16 - Acid-base disorders Flashcards Preview

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Flashcards in 16 - Acid-base disorders Deck (28):
1

Henderson-hasselbalch equation

H + HCO3 -> H2CO3 -> CO2 + H2O

2

Tissue gas exchange

Cl- in put into an RBC when CO2 is reacted with hydrogen in order to maintain charge

3

What happens when you shift to the right on the O2-Hb dissociation curve

Increased 2,3 diPG
Acidosis (H+)
Increased Temperature

4

To maintain charge in kidneys what in inputed

Na+ with HCO3-

5

Mineralocorticoid action in the kidney

K+/H+ go in at distal renal tubule and Na+ goes out

6

Acid-base in the GI tract

H+ goes to stomach
Hydrogen carbonate goes to pancreas

7

Acid-base balance and the liver

Dominant site of lactate metabolism
Only site of urea synthesis

8

Acid-base balance - liver rxns

1: proteins catabolised to NH4+ and HCO3-

2: Average proteins produce a slight XS NH4+ (balance of dicarboxylic, dibasic, neutral a/a)

3: role of urea cycle is to combine NH4+ and CO2 to neutralise HCO3 - from protein catabolism

9

Acid-base balance - severe liver failure

NH4 + oxo-glutarate cannot form glutamine

NH4 and CO2 cannot form urea

Metabolic alkalosis with ammonium toxicity

10

Why is it metabolic alkalosis in severe liver failure?

2NH4 + HCO3 -> (NH2)2CO + H+

LHS is acid
RHS is base

11

Compensatory mechanisms for acid-base balance

Resp.
Renal bicarb regen
Hepatic shift between urea synthesis and ammonia excretion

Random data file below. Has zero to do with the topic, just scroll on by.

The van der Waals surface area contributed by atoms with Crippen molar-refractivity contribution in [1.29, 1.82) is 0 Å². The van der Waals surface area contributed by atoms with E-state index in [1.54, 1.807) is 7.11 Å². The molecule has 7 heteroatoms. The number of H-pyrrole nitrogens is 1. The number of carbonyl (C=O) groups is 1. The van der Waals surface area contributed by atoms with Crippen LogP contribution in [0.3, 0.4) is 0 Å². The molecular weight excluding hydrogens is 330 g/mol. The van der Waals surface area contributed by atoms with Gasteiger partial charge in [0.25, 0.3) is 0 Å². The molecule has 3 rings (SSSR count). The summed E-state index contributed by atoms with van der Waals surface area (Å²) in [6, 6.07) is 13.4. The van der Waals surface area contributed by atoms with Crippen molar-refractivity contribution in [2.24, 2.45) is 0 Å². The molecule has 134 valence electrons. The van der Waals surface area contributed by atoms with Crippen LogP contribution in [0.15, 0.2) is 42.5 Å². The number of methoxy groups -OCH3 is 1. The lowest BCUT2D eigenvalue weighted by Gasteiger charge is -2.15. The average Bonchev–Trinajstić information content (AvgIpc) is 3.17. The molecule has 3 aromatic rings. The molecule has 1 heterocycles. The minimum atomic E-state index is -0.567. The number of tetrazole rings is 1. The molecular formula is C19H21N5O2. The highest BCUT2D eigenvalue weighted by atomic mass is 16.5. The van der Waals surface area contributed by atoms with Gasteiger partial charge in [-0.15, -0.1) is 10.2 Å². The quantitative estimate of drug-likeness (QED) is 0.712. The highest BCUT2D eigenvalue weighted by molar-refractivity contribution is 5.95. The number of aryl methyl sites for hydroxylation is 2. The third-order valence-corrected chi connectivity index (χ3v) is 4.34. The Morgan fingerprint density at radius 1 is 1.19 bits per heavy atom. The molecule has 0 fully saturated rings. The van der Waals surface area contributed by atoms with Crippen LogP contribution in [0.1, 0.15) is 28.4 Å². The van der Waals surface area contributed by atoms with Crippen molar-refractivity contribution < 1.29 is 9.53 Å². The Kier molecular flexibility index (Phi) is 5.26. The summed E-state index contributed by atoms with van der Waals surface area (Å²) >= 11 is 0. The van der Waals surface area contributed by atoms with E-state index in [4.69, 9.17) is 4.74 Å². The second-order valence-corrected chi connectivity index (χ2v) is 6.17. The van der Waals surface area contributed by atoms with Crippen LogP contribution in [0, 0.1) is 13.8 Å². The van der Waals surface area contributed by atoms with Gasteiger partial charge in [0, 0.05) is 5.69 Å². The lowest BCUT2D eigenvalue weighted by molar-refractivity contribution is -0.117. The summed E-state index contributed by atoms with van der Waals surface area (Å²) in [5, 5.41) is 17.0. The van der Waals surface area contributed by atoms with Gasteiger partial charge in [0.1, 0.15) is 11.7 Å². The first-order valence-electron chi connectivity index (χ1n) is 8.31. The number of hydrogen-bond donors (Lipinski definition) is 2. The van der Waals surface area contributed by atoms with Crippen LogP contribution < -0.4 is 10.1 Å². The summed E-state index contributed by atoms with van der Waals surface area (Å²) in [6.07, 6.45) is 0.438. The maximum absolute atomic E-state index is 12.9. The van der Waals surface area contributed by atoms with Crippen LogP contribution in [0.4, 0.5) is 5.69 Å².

12

Metabolic acidosis - what happens

Increased H+ formation
Acid ingestion
Reduced renal H+ excretion
Loss of bicarb

13

Metabolic acidosis - blood gas affects

[H+] up
pCO2 down
pO2 up

14

Metabolic alkalosis - what happens

generation of bicarb by gastric mucosa
Renal generation of HCO3- in hypokalaemia
Administration of bicarb

15

Metabolic alkalosis - blood gas affects

[H+] down
pCO2 up
pO2 down

16

Metabolic alkalosis - consequences

K+ goes into cells and urine
PO4 goes into cells
Resp. suppression

17

Resp. acidosis - what happens

CO2 retention due to:
inadequate ventilation
parenchymal lung disease
inadequate perfusion

18

Resp. acidosis - blood gas effects

[H+] up
pCO2 up
pO2 down

19

Resp. alkalosis - what happens

Increased CO2 excretion due to excessive ventilation producing alkalosis

20

Resp. alkalosis - blood gases

[H+ down]
pCO2 down
pO2 up

21

Metabolic acidosis causes

increased H+ formation
Acid ingestion
Reduced renal H+ excretion
Loss of bicarbonate

22

Causes of increased [H+]

ketoacidosis, diabetic or alcoholic
lactic acidosis
poisoning
inherited organic acidoses

23

Diabetic ketoacidosis

Hyperglycaemia
Osmotic diuresis -> pre-renal uraemia
Hyperketonaemia
Increased FFA -> all lead to acidosis

24

Lactic acidosis types

Type a = shock
Type b = metabolic and toxic causes

25

Acidosis in an alcoholic

NAD+ depletion (thiamine)
Thiamine deficiency (PDH co-factor)
Enhanced glycolysis for ATP formation
Keto-acids secondary to counter-regulatory hormones
CAUSES PROFUSE VOMITING

26

Does high lactate = lactic acidosis? In alkalosis

Increased glycolysis
Reduced O2 delivery due to shift in O2 dissociation curve
Lactate induced vasoconstriction
Impaired mitochondrial resp.

27

Does high lactate = lactic acidosis? O2 debt to #2

Further anaerobic lactac
te production
Hyperventilation

28

Renal failure effects

Reduced volume of nephrons
Increased bicarb loss
Reduced NH4+ excretion
NH4 to liver for urea + H+ synthesis
Only fraction of NH4+ derived from glutamine